Elizabeth Evans will give a lecture titled “Virginia Woolf’s Airplanes: Air Power and Aerial Views Between the World Wars” at 6 p.m. on Feb. 17 in Technology Building Room 301 at Purdue University North Central. It is free and open to the public.

Evans, assistant teaching professor at the University of Notre Dame, will examine the effects the growing importance of military air power had on British art and literature during the interwar years. Her research focuses specifically on Woolf’s work, specifically Mrs. Dalloway (1925) and The Years (1937).

In a 2013 essay, “Air War, Propaganda, and Woolf’s Anti-Tyrrany Aesthetic,” which appeared in Volume 59, Issue 1 of the journal Modern Fiction Studies, Evans argues that Woolf is both attracted to and troubled by the unique point of view the airplane provides. She admires its aesthetic possibilities but is disturbed by its seemingly inevitable links to warfare.

Evans edited Woolf and the City: Selected Papers from the 19th Annual International Conference on Virginia Woolf (2010). She is now at work on a book about aerial views in British and Anglophone writing from the early twentieth century to the present.

For more information, contact Dr. Heather Fielding, PNC Assistant Professor of English, at hfieldin@pnc.edu or at 219-785-5327.

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The Things They CarriedWho’d have figured? Tim O’Brien’s “The Things They Carried” is a classic, the title story in a collection of linked pieces that I’ve long heard is a “must read” for writers. So it caught my attention when I noticed it at the library recently, and I plucked it off the shelf. Finally, I thought.

Virginia Woolf wasn’t on my mind when I opened the book—for obvious reasons, I’d say—but there she was, on the first page:

First Lieutenant Jimmy Cross carried letters from a girl named Martha…. More than anything, he wanted Martha to love him as he loved her, but the letters were mostly chatty, elusive on the matter of love. She was a virgin, he was almost sure. She was an English major at Mount Sebastian, and she wrote beautifully about her professors and roommates and midterm exams, about her respect for Chaucer and her great affection for Virginia Woolf.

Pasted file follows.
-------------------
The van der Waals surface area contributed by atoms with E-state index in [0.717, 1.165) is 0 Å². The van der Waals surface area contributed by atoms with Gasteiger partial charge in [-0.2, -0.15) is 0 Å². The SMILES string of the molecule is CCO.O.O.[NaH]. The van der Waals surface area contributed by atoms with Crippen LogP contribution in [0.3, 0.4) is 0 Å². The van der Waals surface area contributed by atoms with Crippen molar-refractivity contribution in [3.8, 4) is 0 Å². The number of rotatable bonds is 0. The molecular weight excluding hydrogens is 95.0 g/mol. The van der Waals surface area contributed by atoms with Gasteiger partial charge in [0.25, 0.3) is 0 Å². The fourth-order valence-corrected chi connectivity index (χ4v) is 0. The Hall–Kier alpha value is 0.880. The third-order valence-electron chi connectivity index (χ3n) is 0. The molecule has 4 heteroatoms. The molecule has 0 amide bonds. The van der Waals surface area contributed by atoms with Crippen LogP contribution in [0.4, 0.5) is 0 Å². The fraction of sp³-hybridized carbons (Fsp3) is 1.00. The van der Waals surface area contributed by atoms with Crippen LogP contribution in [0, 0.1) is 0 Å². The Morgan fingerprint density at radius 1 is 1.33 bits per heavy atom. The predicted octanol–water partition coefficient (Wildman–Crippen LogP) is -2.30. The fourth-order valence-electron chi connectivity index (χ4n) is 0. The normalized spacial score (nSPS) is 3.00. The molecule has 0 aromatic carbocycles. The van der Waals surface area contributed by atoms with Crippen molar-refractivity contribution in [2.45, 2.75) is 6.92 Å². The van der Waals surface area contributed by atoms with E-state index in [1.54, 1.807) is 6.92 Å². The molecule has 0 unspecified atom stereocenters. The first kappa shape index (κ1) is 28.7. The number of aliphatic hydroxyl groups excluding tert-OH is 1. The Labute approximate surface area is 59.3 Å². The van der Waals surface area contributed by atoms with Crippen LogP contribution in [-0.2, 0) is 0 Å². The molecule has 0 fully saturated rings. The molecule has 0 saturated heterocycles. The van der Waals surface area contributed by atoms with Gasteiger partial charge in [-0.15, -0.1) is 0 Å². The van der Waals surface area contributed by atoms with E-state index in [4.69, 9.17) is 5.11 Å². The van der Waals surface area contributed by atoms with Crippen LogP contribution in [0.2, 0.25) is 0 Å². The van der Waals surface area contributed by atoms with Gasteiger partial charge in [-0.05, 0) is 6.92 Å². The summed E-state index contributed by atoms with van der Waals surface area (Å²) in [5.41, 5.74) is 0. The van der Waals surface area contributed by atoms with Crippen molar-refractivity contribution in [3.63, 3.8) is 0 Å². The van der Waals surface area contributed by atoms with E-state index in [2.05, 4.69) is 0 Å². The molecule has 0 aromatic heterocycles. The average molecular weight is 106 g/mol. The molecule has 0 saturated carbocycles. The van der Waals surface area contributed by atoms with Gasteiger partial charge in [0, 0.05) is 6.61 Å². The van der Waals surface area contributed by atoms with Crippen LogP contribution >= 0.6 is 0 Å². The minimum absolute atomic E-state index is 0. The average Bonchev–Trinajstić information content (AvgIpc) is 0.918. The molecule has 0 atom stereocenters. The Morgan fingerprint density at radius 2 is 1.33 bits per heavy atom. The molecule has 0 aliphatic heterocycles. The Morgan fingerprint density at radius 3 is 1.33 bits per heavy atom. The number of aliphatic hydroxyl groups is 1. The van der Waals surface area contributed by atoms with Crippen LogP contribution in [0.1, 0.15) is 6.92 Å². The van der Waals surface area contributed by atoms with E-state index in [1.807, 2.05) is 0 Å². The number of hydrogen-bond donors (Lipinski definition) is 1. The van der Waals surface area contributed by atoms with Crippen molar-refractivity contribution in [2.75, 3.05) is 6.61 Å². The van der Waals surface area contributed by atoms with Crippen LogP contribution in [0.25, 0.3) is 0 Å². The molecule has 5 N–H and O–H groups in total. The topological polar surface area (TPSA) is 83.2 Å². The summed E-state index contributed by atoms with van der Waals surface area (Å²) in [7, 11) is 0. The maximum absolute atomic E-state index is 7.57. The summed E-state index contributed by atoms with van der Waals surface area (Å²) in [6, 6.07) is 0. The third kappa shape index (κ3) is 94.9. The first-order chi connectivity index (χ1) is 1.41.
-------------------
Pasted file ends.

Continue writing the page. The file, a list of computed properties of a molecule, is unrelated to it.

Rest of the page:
The surprising Woolf sighting made me think about Septimus Smith and his wartime experiences, the horrors that haunted him for the rest of his brief life. Different war, same horrors—it never ends. I read a few more stories—they’re compelling and well written—but soon I’d had enough and returned the book to the library.

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SuchFriends Blog

…In England

War has come to Bloomsbury.

The image of Lord Horatio Kitchener, 64, recruiting young men, appears for the first time, on the black and white cover of London Opinion magazine.

1st appearance of Lord Kitchener's recruiting image 1st appearance of Lord Kitchener’s recruiting image

Bloomsbury friend, critic Desmond MacCarthy, 37, has signed up for the Red Cross Ambulance Service; art critic Clive Bell, turning 33, is trying to figure out how to join a non-combat unit such as the Army Service Corps; and painter Duncan Grant, 29, has entered the National Reserve.

Despite the hostilities in the rest of Europe, the Bloomsberries don’t stop moving. Duncan takes a studio in Fitzroy Square as well as rooms in nearby 46 Gordon Square, where Clive lives with his wife, painter Vanessa Bell, 35. Their friend John Maynard Keynes, 31, writing articles for The Economist magazine, moves to Great Ormond Street; and Vanessa’s sister…